Seriously, what more could you want? The town of Nordlingen in southern Germany is one of Europe’s best kept secrets. Not only did it celebrate its 1100th birthday in 1998, it is also situated slap bang in the middle of the Ries meteorite crater. This was formed 14 million years ago, when an impactor 1.5km across slammed into the Earth with the force of 1.8 million Hiroshima bombs, leaving a 24 kilometer wide crater in its wake.
Nordlingen has an intact medieval city wall, complete with 5 city gates. You can walk on the city wall for free; it will take you about 1.5 hours to circle the town on the wall.
One of the most noteworthy aspect is the city wall which is complete and accessible to tourists.
One can climb up to the wall from one of many guard towers and walk around the whole town.
Such a journey takes a little longer than an hour. During that walk you can take a look at the Nördlingen church in the middle of the town from every direction.
St. George’s church is a really prominent structure because its tower, called Daniel, is 90 meters high. It was built in the 13th century. What is the most fascinating aspect about this church is the material that was used to build it. It is an impact breccia called suevite.
This hill is actually the rim of the crater
What is left of the impact structure now is a circular depression about 150 meters deep and 24 kilometers wide. Nördlingen is just in the middle of that structure. The depression was originally thought to be volcanic in origin until one of the founding fathers of impact geology Eugene Shoemaker visited Nördlingen and noticed that the church in the middle of the town in not only notable because of its old age but also because it is built of a very unusual and rare rock type which is always associated with large impact events. Shoemaker published his finds in 1961.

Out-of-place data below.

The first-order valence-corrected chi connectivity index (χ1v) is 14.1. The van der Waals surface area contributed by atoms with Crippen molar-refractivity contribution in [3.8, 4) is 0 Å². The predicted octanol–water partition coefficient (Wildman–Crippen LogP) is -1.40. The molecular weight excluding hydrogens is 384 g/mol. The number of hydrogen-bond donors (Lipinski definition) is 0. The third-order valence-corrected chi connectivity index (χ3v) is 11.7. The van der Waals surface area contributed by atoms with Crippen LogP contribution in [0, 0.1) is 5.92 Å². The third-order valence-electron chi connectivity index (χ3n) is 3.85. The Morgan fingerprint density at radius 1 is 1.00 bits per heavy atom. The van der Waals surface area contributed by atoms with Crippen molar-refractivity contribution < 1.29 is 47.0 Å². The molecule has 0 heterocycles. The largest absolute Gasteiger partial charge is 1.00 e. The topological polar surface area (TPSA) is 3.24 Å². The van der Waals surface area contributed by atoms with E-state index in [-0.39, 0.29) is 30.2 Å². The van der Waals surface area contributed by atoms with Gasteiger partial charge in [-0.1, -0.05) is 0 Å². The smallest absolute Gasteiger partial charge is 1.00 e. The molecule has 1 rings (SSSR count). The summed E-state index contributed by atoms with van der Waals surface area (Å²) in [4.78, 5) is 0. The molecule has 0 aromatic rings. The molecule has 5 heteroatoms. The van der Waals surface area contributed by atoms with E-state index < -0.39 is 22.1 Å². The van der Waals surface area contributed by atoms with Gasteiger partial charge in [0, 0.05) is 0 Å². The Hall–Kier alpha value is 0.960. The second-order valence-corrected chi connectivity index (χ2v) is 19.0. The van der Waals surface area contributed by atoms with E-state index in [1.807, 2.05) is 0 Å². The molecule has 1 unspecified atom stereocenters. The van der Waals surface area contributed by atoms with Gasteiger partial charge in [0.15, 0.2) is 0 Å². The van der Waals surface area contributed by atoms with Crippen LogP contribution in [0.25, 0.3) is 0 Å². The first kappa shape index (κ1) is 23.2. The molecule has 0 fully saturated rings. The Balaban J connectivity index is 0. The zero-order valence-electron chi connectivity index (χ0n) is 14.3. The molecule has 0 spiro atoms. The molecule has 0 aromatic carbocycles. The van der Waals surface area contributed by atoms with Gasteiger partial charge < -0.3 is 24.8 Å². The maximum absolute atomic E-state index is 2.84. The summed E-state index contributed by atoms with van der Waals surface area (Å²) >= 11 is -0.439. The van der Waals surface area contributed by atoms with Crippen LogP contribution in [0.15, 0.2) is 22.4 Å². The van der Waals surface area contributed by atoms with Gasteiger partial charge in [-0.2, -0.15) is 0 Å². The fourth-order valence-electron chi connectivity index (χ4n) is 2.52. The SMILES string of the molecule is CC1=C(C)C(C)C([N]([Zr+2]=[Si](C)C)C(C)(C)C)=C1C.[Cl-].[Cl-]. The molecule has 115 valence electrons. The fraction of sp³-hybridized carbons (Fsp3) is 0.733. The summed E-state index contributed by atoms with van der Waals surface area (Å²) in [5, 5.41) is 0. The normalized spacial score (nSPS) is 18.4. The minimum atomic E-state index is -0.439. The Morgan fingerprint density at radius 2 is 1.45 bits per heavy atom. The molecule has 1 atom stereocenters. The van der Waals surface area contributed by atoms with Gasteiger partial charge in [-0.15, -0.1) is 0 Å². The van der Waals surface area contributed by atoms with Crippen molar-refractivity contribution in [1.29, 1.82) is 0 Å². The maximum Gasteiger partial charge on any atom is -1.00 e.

As if it isn’t already exciting enough, there is one more interesting aspect about the rocks that are so widely used to build houses in Nördlingen. The rocks that were hit by the meteorite contained graphite (graphite-bearing gneiss) which was turned into diamonds by the immense pressure (60 GPa) exerted by the impact explosion. These diamonds are microscopic (up to 0.3 mm) and have therefore no value as gemstones. However, there are trillions of them. Their estimated total mass is more than 70,000 tons (concentration in rocks reaches 0.7 ppm which is 0.7 grams per one ton of rocks). Hence, the houses in Nördlingen are built from diamonds and impact glass and breccia. I wonder whether people anywhere else in the world have such a noble taste for building materials.